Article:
Museum at Campbell River photo Reel of paper coming off Number One paper machine; 1966.

Muesum at Campbell River talk puts the Elk Falls Mill in historical perspective

Symbolic of the changing times in Campbell River, it reminded people of how a village grew into a town

For many residents of Campbell River, the closing of the Catalyst Pulp and Paper Mill marked an historic moment.

Symbolic of the changing times in Campbell River, it reminded people of how a village grew into a town due in large part to the influence of the mill and the large numbers of people it employed. There was great local excitement generated in this small western boom town when the Elk Falls Mill first opened for operations in 1952.

Join the Museum on Saturday, March 23, from 1-2:30 p.m. for a historic talk and visual presentation on the history of the Elk Falls Mill. The mill was in operation for nearly 60 years and served as the main economic engine for the Campbell River region.

Described as “a milestone in the development of Campbell River” the opening of the pulp and paper mill was an influential factor in the new era of economic growth and job stability in the region.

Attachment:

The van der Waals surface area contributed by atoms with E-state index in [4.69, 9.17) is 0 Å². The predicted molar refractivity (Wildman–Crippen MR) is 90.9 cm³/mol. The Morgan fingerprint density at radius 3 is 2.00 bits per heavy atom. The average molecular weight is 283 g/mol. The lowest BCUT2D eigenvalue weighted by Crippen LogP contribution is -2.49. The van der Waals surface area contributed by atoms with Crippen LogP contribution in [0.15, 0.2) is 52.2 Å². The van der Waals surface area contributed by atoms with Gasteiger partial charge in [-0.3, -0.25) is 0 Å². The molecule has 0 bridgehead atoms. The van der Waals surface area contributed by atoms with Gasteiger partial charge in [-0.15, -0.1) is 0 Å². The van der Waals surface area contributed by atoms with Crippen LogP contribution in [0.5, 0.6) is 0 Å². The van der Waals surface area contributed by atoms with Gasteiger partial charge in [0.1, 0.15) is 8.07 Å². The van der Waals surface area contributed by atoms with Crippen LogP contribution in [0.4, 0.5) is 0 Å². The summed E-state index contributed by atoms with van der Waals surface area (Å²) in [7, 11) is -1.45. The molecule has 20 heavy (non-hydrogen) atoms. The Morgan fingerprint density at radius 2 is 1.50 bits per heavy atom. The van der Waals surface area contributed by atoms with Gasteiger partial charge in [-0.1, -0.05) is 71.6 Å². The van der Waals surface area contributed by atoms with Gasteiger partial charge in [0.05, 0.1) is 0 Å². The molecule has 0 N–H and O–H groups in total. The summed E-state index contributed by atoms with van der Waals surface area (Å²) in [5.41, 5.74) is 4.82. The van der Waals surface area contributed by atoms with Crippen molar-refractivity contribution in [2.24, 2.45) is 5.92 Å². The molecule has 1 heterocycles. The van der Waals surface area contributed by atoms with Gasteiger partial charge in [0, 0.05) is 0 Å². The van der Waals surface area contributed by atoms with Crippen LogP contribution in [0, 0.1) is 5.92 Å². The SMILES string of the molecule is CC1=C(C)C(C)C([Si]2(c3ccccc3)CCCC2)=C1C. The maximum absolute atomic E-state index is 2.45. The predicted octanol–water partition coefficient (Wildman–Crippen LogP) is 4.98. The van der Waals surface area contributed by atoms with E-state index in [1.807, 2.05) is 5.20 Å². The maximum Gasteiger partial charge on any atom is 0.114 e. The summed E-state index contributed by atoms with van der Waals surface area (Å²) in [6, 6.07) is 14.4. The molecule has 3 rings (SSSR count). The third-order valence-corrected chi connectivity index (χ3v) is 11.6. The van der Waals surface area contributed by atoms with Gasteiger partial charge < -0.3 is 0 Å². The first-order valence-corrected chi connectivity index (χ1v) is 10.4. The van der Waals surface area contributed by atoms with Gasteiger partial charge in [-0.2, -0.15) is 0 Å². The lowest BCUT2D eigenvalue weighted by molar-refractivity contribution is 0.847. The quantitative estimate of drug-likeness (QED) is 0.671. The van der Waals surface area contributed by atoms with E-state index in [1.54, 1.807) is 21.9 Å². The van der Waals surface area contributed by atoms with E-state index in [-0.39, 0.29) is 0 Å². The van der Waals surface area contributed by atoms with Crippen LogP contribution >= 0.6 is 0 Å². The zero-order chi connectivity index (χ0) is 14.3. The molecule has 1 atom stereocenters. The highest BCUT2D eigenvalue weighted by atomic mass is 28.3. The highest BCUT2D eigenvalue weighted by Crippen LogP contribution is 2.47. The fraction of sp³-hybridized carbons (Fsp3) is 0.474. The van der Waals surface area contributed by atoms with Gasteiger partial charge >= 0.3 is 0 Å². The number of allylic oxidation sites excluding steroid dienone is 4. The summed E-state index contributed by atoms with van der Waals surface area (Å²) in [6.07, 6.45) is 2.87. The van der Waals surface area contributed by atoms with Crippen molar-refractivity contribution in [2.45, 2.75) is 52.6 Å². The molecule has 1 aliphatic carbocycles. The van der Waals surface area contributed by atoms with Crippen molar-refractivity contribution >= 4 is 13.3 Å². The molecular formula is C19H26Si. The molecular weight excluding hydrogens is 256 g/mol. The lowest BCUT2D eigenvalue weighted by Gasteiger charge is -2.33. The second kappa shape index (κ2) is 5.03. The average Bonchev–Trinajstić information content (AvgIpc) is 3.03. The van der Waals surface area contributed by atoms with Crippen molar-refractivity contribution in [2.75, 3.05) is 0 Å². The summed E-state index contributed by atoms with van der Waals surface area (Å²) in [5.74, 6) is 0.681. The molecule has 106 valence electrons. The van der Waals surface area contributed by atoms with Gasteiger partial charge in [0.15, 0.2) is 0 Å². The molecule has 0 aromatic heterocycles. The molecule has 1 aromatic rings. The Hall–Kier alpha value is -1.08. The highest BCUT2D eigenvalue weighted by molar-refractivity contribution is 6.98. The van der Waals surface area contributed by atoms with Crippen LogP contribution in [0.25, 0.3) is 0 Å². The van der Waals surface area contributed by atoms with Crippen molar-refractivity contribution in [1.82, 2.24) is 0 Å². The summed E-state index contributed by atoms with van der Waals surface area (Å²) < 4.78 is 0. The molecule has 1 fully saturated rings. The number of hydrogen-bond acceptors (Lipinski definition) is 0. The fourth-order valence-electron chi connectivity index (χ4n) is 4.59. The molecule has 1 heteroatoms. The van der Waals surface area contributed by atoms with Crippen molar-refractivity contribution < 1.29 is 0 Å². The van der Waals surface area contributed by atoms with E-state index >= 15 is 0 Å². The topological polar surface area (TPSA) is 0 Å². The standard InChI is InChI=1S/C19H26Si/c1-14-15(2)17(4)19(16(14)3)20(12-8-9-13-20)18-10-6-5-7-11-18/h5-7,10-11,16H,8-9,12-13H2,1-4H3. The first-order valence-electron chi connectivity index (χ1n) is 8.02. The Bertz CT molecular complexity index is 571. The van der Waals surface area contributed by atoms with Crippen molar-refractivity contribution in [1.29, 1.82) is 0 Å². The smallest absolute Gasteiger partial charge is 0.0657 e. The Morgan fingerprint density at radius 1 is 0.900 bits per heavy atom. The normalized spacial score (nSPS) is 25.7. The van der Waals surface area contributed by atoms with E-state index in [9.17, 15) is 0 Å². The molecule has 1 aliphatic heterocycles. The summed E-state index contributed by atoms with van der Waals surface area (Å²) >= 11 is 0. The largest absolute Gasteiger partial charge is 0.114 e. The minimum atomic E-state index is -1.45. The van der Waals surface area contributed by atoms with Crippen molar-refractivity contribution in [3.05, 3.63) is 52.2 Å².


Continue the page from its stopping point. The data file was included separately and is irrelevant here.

Premier W. A. C. Bennett said that the Duncan Bay development was “free enterprise at its best.”

A writer from Victoria in August of 1953 commented: “Campbell River is becoming essentially a settled place, not just the loggers’ Saturday night town it used to be.”

The talk will be given by Norm Lee, a 40-year employee of the mill (1966-2006) and Museum docent Danny Brown. The afternoon will also serve as a opportunity for former employees to assist the museum in identifying unknown individuals in old photos of the mill.

Everyone in the community is invited to come witness a central story in Campbell River’s living history. The cost for the talk is $6. Call the Museum at 287-3103 to register.